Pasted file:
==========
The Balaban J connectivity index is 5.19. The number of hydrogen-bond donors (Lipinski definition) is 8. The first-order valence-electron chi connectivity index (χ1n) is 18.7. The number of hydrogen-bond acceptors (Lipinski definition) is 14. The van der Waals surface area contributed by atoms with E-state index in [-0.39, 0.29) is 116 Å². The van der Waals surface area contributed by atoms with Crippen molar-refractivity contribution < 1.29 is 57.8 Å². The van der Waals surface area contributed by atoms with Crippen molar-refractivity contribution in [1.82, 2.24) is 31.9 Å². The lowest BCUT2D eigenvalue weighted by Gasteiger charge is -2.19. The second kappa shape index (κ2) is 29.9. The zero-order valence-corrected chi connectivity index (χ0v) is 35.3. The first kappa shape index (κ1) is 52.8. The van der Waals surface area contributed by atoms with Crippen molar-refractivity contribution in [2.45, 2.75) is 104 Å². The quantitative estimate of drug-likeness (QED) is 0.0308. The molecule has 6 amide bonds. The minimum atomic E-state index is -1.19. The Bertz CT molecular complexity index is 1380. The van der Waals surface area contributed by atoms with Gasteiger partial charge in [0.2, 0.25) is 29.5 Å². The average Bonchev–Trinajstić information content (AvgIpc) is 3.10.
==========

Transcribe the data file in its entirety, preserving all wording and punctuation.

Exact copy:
The Balaban J connectivity index is 5.19. The number of hydrogen-bond donors (Lipinski definition) is 8. The first-order valence-electron chi connectivity index (χ1n) is 18.7. The number of hydrogen-bond acceptors (Lipinski definition) is 14. The van der Waals surface area contributed by atoms with E-state index in [-0.39, 0.29) is 116 Å². The van der Waals surface area contributed by atoms with Crippen molar-refractivity contribution < 1.29 is 57.8 Å². The van der Waals surface area contributed by atoms with Crippen molar-refractivity contribution in [1.82, 2.24) is 31.9 Å². The lowest BCUT2D eigenvalue weighted by Gasteiger charge is -2.19. The second kappa shape index (κ2) is 29.9. The zero-order valence-corrected chi connectivity index (χ0v) is 35.3. The first kappa shape index (κ1) is 52.8. The van der Waals surface area contributed by atoms with Crippen molar-refractivity contribution in [2.45, 2.75) is 104 Å². The quantitative estimate of drug-likeness (QED) is 0.0308. The molecule has 6 amide bonds. The minimum atomic E-state index is -1.19. The Bertz CT molecular complexity index is 1380. The van der Waals surface area contributed by atoms with Gasteiger partial charge in [0.2, 0.25) is 29.5 Å². The average Bonchev–Trinajstić information content (AvgIpc) is 3.10.